By Sean Cavanagh
Indiana state schools chief Tony Bennett's rise within the education policy world was swift. On Nov. 6 came a sudden fall.
Bennett, a Republican who helped lead the successful push for his state's adoption of a raft of far-reaching, mostly conservative-leaning laws affecting education—in support of vouchers, stricter forms of teacher evaluation, charter schools, among other issues—was defeated in his bid for re-election by Democratic challenger Glenda Ritz.
Bennett spoke Tuesday with Education Week at the Foundation for Excellence in Education's annual conference, an event organized by former Florida Gov. Jeb Bush, and shared his thoughts on the loss at the polls, and what the future holds.
Bennett, a former teacher, principal, and local schools superintendent elected in 2008, attributed his election loss to his opponent's success in drawing support from various school subgroups—not just teachers' unions, with whom he clashed— each of whom had a specific beef with one or more of the policies he backed.
"It was a campaign against Tony Bennett," he said. "We did a lot of things. All the right public policies. And our opposition successfully attached my face to those."
"They successfully targeted every constituency that opposed any policy I had," the Indiana official added. "If superintendents and school boards were against vouchers, they went to [them] and made sure they were against vouchers. If teachers were struggling with the educator effectiveness legislation we passed, they talked about rolling that back. In the conservative circles, we strongly supported the common core" and so his opponent was able to draw support from people critical of those standards, he said.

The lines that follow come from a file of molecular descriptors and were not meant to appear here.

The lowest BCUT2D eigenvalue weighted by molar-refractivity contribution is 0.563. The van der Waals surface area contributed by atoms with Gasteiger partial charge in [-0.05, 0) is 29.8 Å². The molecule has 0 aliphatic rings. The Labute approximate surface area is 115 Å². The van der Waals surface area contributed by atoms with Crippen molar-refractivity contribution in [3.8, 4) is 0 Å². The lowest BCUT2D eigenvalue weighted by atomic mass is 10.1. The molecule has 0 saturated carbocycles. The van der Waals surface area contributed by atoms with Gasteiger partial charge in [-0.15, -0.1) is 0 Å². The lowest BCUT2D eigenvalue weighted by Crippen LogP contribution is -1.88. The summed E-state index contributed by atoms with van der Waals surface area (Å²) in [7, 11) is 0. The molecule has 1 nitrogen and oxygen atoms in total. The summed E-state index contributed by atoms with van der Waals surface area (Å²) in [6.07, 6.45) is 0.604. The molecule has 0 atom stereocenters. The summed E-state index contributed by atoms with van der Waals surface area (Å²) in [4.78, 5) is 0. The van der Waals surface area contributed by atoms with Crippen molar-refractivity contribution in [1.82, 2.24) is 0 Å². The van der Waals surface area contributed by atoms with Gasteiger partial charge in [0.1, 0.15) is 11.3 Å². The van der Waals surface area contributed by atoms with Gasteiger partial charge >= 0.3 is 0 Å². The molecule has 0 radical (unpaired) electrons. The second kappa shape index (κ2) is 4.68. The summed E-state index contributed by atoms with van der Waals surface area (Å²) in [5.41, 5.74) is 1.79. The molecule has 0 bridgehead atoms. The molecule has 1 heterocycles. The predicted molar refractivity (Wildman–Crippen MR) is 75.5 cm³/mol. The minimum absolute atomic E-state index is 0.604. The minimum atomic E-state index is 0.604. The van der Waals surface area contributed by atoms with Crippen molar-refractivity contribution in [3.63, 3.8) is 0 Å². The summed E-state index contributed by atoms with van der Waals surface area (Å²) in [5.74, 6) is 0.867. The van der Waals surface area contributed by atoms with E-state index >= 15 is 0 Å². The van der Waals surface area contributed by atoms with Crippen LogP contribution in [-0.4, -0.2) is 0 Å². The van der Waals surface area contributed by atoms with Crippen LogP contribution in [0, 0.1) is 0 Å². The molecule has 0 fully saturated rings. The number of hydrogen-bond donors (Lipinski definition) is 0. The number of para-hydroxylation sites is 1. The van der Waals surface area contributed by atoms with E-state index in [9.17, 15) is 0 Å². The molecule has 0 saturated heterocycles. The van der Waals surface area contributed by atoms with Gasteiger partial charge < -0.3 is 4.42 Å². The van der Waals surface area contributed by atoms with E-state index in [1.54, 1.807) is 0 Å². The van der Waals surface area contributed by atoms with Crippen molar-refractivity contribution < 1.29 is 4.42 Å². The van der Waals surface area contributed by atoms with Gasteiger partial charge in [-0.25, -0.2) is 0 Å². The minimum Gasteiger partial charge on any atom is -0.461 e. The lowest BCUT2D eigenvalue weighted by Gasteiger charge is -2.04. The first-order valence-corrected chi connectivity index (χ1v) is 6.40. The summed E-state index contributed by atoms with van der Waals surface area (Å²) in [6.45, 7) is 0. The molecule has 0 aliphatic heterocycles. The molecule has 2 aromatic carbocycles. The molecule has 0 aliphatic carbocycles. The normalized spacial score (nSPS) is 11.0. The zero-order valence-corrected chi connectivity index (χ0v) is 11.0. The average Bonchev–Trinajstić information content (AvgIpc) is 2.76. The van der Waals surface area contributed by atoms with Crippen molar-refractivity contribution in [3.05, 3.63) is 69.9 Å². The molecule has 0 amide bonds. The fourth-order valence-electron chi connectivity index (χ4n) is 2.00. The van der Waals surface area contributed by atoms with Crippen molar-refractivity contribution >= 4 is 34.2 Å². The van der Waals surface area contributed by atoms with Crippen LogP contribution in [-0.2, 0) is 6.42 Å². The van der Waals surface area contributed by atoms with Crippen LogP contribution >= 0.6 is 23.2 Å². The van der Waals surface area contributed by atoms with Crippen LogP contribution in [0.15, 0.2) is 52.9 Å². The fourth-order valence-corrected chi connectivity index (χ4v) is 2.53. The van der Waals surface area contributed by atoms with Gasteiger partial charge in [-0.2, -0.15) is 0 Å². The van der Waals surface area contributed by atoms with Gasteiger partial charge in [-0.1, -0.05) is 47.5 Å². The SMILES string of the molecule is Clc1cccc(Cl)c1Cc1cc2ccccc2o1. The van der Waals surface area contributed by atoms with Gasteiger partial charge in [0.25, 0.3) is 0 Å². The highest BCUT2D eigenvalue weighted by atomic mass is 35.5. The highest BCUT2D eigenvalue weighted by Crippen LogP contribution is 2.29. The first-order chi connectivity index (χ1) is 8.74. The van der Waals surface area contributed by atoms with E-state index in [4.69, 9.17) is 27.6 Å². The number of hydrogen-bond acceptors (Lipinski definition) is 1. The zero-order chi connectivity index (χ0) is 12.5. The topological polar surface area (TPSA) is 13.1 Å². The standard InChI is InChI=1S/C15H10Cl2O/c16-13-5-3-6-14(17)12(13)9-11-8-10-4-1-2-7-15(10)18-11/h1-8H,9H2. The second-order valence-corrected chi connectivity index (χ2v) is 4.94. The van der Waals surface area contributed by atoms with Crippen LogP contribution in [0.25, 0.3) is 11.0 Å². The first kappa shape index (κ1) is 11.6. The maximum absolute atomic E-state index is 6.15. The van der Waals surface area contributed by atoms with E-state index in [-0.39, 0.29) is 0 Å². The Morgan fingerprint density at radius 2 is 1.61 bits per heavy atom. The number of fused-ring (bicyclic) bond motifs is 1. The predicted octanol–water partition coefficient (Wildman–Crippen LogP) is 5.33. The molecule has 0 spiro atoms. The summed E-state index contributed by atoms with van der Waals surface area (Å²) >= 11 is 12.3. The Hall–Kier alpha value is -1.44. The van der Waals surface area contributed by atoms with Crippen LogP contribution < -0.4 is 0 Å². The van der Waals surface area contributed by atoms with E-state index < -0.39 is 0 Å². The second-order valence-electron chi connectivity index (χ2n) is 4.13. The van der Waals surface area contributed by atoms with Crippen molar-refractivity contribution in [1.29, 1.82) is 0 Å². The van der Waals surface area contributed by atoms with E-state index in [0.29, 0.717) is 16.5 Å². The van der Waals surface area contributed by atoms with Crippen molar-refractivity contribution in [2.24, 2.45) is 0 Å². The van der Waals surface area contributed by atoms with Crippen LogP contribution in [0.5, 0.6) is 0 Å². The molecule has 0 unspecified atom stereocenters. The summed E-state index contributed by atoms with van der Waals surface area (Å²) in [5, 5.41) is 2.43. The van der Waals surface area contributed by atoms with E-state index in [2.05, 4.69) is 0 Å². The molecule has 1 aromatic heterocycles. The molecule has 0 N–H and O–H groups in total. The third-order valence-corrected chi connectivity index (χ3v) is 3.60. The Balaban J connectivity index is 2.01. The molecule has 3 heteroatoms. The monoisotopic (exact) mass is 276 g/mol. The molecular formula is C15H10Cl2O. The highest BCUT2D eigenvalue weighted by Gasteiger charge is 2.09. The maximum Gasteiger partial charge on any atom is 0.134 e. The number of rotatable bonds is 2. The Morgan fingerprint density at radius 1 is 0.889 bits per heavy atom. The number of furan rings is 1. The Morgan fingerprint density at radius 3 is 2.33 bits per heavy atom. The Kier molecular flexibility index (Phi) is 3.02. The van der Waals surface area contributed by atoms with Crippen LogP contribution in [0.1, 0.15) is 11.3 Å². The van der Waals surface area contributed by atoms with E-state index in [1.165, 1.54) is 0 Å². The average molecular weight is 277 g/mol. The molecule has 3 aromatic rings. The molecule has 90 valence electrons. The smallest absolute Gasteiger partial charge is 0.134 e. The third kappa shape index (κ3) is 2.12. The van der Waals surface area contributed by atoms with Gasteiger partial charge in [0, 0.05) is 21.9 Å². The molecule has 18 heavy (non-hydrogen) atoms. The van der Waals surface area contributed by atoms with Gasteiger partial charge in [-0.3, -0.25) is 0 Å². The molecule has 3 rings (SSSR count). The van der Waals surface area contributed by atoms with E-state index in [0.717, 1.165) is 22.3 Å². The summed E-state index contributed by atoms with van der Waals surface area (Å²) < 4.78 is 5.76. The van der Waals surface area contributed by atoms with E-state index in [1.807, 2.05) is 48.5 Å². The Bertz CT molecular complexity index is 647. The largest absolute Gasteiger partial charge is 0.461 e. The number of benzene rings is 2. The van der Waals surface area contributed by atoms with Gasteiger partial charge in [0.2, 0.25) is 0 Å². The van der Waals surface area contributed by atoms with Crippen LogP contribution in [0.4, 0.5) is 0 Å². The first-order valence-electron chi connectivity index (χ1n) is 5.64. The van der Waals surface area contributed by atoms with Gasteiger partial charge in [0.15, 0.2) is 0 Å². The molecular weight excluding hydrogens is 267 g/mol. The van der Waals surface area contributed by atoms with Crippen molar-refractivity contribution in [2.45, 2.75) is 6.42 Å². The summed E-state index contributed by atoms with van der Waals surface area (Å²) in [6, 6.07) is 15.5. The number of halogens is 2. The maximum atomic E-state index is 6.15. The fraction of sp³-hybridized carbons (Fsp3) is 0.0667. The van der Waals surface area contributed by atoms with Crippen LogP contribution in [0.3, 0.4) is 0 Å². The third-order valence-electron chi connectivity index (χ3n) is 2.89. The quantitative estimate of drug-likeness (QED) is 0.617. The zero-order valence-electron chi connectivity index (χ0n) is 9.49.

Ritz, a teacher praised for her classroom skills, had accused Bennett of promoting an agenda that was far too focused on standardized testing, and ignoring the concerns of educators about how they were evaluated, among other concerns.
In his keynote address at the conference, Bush heaped praise on Bennett, arguing that the Indiana official had selflessly put political concerns aside in pushing for sweeping and controversial changes in Hoosierland. (Bennett, like many Republican state officials, has said Bush's work as Florida governor influenced his thinking on school policy.)
While some conservatives, like Bush, favor the common core standards, others are skeptical, regarding the academic expectations as a top-heavy usurpation of local control of schools.
Bennett said his backing of the common core "wasn't the deciding factor" in his election loss, though he acknowledged it cost him votes.
"It eroded some of our base support, there's no question," he said. " I got very direct emails from hard-right voters, saying, 'If you do not denounce the common core, we won't support you.' "
Bennett, who is 52, has previously said that the 2012 campaign would be his last race for elected office, and he added that he's sticking to that pledge now.
But he also told Education Week that he wants to work on education issues, and he hasn't ruled out taking another job in government, either as a state schools superintendent outside of Indiana, or in another capacity. (His four children are grown, so he said leaving Indiana is more feasible than it once might have been.) He said he's "had some discussions" about those opportunities.
"I've said many times, I have an addiction," he said. "It's called driving ed reform policy. It's my drug of choice."
There has been speculation that Bennett might be a candidate to serve as Florida's next education commissioner (see this report in the Miami Herald.)
Bennett said he has not applied for the Florida job, and he declined to say if he has been asked to do so. But he described the position as an important, and potentially appealing one.
Florida has been "the national leader" in innovative education policy for years, he said. "That, in and of itself, makes Florida the stage to drive the agenda...Anyone who does this would think Florida's an attractive place."